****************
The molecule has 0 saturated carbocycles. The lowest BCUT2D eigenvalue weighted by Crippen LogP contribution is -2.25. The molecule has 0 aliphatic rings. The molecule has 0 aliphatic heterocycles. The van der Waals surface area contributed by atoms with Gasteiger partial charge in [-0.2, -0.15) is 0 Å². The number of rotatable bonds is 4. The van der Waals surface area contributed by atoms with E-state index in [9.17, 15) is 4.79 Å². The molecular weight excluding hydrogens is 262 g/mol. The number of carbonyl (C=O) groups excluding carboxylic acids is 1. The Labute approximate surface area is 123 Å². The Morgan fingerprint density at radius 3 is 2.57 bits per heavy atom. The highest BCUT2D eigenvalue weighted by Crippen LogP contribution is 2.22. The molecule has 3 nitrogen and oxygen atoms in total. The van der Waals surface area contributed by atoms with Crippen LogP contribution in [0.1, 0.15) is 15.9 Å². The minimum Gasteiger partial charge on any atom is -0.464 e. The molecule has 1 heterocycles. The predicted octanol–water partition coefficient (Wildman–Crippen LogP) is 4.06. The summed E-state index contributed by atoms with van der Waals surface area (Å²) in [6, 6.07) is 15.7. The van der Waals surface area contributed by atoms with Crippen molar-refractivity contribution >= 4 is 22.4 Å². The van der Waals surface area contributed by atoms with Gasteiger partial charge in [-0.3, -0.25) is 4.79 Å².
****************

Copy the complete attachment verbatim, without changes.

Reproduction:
The molecule has 0 saturated carbocycles. The lowest BCUT2D eigenvalue weighted by Crippen LogP contribution is -2.25. The molecule has 0 aliphatic rings. The molecule has 0 aliphatic heterocycles. The van der Waals surface area contributed by atoms with Gasteiger partial charge in [-0.2, -0.15) is 0 Å². The number of rotatable bonds is 4. The van der Waals surface area contributed by atoms with E-state index in [9.17, 15) is 4.79 Å². The molecular weight excluding hydrogens is 262 g/mol. The number of carbonyl (C=O) groups excluding carboxylic acids is 1. The Labute approximate surface area is 123 Å². The Morgan fingerprint density at radius 3 is 2.57 bits per heavy atom. The highest BCUT2D eigenvalue weighted by Crippen LogP contribution is 2.22. The molecule has 3 nitrogen and oxygen atoms in total. The van der Waals surface area contributed by atoms with Crippen LogP contribution in [0.1, 0.15) is 15.9 Å². The minimum Gasteiger partial charge on any atom is -0.464 e. The molecule has 1 heterocycles. The predicted octanol–water partition coefficient (Wildman–Crippen LogP) is 4.06. The summed E-state index contributed by atoms with van der Waals surface area (Å²) in [6, 6.07) is 15.7. The van der Waals surface area contributed by atoms with Crippen molar-refractivity contribution >= 4 is 22.4 Å². The van der Waals surface area contributed by atoms with Gasteiger partial charge in [-0.3, -0.25) is 4.79 Å².